When MacArthur spoke of the soldiers he led, he said:

“I do not know the dignity of their birth, but I know the glory of their death. They died unquestioning, uncomplaining, with faith in their hearts, and on their lips the hope that we would go on to victory. Always for them: Duty, Honor, Country. Always their blood, and sweat, and tears, as they saw the way and the light…. The code which those words perpetuate embraces the highest moral laws and will stand the test of any ethics and philosophies ever promulgated for the uplift of mankind. Its requirements are the things that are right, and the restraints are the things that are wrong. The soldier, above all other men, is required to practice the greatest act of religious training – sacrifice.”

“You now face a new world, a world of change…. All through this welter of change and development your mission remains fixed, determined, inviolable.”

As he came to the close of his remarks, MacArthur said:

“The shadows are lengthening for me. The twilight is here. My days of old have vanished – tone and tints. They have gone glimmering through the dreams of things that were.  Their memory is one of wondrous beauty, watered by tears and coaxed and caressed by the smiles of yesterday. I listen to them, but with thirsty ear, for the witching melody of faint bugles blowing reveille, of far drums beating the long roll.

In my dreams I hear again the crash of the guns, the rattle of musketry, the strange mournful mutter of the battlefield. But in the evening of my memory I come back to West Point. Always their echoes and re-echoes: Duty, Honor, Country.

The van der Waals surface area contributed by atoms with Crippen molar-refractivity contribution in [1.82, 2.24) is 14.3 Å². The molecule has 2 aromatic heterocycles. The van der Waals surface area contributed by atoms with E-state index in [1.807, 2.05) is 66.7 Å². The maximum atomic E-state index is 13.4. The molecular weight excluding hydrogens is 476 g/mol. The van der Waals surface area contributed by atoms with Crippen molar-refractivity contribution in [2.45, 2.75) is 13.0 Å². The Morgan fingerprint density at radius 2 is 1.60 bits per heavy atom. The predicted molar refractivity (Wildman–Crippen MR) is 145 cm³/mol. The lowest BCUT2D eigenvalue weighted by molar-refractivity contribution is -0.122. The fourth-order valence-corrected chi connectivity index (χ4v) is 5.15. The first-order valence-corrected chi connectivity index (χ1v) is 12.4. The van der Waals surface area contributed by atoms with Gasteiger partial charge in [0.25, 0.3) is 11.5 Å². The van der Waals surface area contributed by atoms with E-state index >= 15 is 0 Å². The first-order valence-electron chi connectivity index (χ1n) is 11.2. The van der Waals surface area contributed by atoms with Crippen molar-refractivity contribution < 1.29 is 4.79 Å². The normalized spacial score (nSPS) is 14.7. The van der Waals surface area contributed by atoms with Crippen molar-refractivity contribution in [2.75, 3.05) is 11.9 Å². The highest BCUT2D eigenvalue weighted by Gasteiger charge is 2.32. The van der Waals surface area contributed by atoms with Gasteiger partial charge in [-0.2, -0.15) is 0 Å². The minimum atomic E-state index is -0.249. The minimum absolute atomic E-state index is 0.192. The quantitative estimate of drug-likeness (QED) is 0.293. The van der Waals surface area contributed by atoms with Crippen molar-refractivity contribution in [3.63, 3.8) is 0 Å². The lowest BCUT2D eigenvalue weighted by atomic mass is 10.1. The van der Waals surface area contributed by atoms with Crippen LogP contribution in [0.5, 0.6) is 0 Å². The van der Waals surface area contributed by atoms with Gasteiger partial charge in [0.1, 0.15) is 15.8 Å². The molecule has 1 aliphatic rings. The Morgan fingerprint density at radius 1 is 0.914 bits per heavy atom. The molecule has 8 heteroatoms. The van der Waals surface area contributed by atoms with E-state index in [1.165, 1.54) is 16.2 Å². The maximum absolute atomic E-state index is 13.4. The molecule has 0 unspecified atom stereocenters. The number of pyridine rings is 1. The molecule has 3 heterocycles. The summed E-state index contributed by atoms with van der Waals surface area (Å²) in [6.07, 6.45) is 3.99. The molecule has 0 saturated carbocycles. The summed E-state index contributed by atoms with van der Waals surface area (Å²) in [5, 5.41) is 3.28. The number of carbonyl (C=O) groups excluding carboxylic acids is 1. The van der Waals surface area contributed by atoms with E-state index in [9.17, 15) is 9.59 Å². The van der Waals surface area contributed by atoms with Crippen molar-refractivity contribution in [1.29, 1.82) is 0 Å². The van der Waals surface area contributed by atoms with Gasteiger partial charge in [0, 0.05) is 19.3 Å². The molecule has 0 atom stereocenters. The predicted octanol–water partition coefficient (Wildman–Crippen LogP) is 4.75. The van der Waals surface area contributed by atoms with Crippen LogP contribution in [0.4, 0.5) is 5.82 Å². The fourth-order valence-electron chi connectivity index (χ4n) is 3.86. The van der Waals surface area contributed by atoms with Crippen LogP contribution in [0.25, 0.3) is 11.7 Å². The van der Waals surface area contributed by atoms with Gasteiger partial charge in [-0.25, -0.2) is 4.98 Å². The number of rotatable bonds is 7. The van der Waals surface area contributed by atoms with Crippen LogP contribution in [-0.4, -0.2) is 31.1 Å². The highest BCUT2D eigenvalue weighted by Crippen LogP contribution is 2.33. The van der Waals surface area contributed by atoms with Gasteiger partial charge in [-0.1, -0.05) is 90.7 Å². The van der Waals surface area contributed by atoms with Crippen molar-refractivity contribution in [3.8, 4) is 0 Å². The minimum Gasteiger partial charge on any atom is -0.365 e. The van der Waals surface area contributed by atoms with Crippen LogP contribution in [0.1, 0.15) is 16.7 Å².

Today marks my final roll call with you. But I want you to know that when I cross the river, my last conscious thoughts will be of the Corps, and the Corps, and the Corps. I bid you farewell.”

These are troubling times. A still surging life-threatening virus has brought the entire planet to its knees. Health systems and front line warriors are completely overwhelmed and at risk. In our attempt to respond to COVID-19 by sheltering-in-place, we face a global economic collapse not seen since the Great Depression, which has further exposed racial and economic divisions, all made worse by the spread of disinformation and hatred. Particularly hard hit by the pandemic have been black and brown communities, the poor, and the elderly. It is our most vulnerable that have suffered the most. This has resulted in a profound loss of trust in our leaders and institutions. The void must be filled by those of us who, individually and collectively, will carry the torch forward in response to these crises, propelled by our commitment to Duty, Honor, Country.